Visibility

  • Comments posted to this topic are about the item Visibility

  • Start your day with some learning πŸ™‚

  • Nice one. Will probably never use it though πŸ˜€

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  • Koen Verbeeck (9/16/2013)


    Nice one. Will probably never use it though πŸ˜€

    +1

  • Interesting that you cannot change the visibility once you have objects referencing to it.

    I understand that if visibility is ON and there are already non-CLR object referencing an assembly. Then you should not be able to switch it to off.

    But being invisible first: Why is it then blocked to make it visible?

    Nice question to see what I do NOT know :ermm:

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  • I just got to learn something new. I prefer to stay within native SQL where possible, but it's still good to learn new things. Thank you.

  • Koen Verbeeck (9/16/2013)


    Nice one. Will probably never use it though πŸ˜€

    Oh, you might just get caught up with it quite by accident. It used to be true, and may still be true, that if the assembly was explicitly loaded by create assembly in SQL it would be visible( until changed), but if it was loaded implicitly because another assembly needed it it wouldl be marked invisible, so you wouldn't be able to call it directly until you changed it, and you wouldn't be able to change it until the other assembly goes away; so it was possible for an assembly to be invisible without you intending it to happen, and that could be a nuisance. But last time I looked at CLR was years ago, so some of that may have changed since. And I might be misremembering, as I never actually used this stuff, just read about it to see whether it was anything that might justify the cost of upgrading ourselves (and our customers) to SQL Server 2005.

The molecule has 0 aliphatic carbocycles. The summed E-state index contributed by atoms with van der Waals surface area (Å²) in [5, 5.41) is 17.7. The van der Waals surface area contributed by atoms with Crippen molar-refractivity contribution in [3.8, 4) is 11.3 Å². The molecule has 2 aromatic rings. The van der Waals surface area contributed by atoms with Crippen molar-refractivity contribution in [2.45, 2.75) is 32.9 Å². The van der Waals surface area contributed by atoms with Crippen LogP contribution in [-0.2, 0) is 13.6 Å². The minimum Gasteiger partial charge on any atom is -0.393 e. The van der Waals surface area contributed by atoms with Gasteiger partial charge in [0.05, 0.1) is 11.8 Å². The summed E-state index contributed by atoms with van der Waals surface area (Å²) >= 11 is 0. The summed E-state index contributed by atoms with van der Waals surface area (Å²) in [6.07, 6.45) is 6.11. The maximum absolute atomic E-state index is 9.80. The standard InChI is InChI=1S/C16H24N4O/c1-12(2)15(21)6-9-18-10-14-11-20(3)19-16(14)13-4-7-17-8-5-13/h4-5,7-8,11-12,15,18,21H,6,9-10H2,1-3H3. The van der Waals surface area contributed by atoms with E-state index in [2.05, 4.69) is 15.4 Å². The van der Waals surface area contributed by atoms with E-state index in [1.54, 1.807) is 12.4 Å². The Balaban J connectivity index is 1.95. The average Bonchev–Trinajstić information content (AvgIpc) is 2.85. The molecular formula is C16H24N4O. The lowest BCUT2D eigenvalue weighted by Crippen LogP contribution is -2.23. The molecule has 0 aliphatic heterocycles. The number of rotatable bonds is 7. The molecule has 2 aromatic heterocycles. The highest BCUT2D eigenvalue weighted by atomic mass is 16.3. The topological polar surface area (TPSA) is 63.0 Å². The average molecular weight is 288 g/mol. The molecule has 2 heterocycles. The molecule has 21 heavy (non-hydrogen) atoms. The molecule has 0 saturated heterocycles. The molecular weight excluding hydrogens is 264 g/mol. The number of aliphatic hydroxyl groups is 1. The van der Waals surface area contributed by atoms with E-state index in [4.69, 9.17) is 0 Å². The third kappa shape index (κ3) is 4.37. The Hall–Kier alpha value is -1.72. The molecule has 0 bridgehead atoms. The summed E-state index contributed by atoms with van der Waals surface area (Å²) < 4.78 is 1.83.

Tom

  • Good one, thanks!

  • Ed Wagner (9/17/2013)


    I just got to learn something new. I prefer to stay within native SQL where possible, but it's still good to learn new things. Thank you.

    + 1



    Everything is awesome!

  • Very New one, thank you for the post, Steve.

    I never knew, never used and not sure if I am ever going to use... but weird part is I got it right... after reading and staring at the options ... i thought (like all times.. in a class module when the procedure/function when created as "private" it is not visible in the instance of the class) this might me and picked the 3rd one. 😎

    Where is this option can be seen? it can be sql scripted or is this needs permission in general?

    ww; Raghu
    --
    The first and the hardest SQL statement I have wrote- "select * from customers" - and I was happy and felt smart.

  • Raghavendra Mudugal (9/17/2013)


    There are only 10 types of people in the world, those who understand binary, and those who don't.

    Note: (as of now) only.. 1 and 4 applies (i am on my way...)

    Shouldn't that be "only.. 1 and 100 applies" ?

    πŸ˜€

    Tom

  • Nice one - thanks, Steve!

  • Picked the one that makes the most sense.

  • L' Eomot InversΓ© (9/17/2013)


    Koen Verbeeck (9/16/2013)


    Nice one. Will probably never use it though πŸ˜€

    Oh, you might just get caught up with it quite by accident. It used to be true, and may still be true, that if the assembly was explicitly loaded by create assembly in SQL it would be visible( until changed), but if it was loaded implicitly because another assembly needed it it wouldl be marked invisible, so you wouldn't be able to call it directly until you changed it, and you wouldn't be able to change it until the other assembly goes away; so it was possible for an assembly to be invisible without you intending it to happen, and that could be a nuisance. But last time I looked at CLR was years ago, so some of that may have changed since. And I might be misremembering, as I never actually used this stuff, just read about it to see whether it was anything that might justify the cost of upgrading ourselves (and our customers) to SQL Server 2005.

    +1

    Jason...AKA CirqueDeSQLeil
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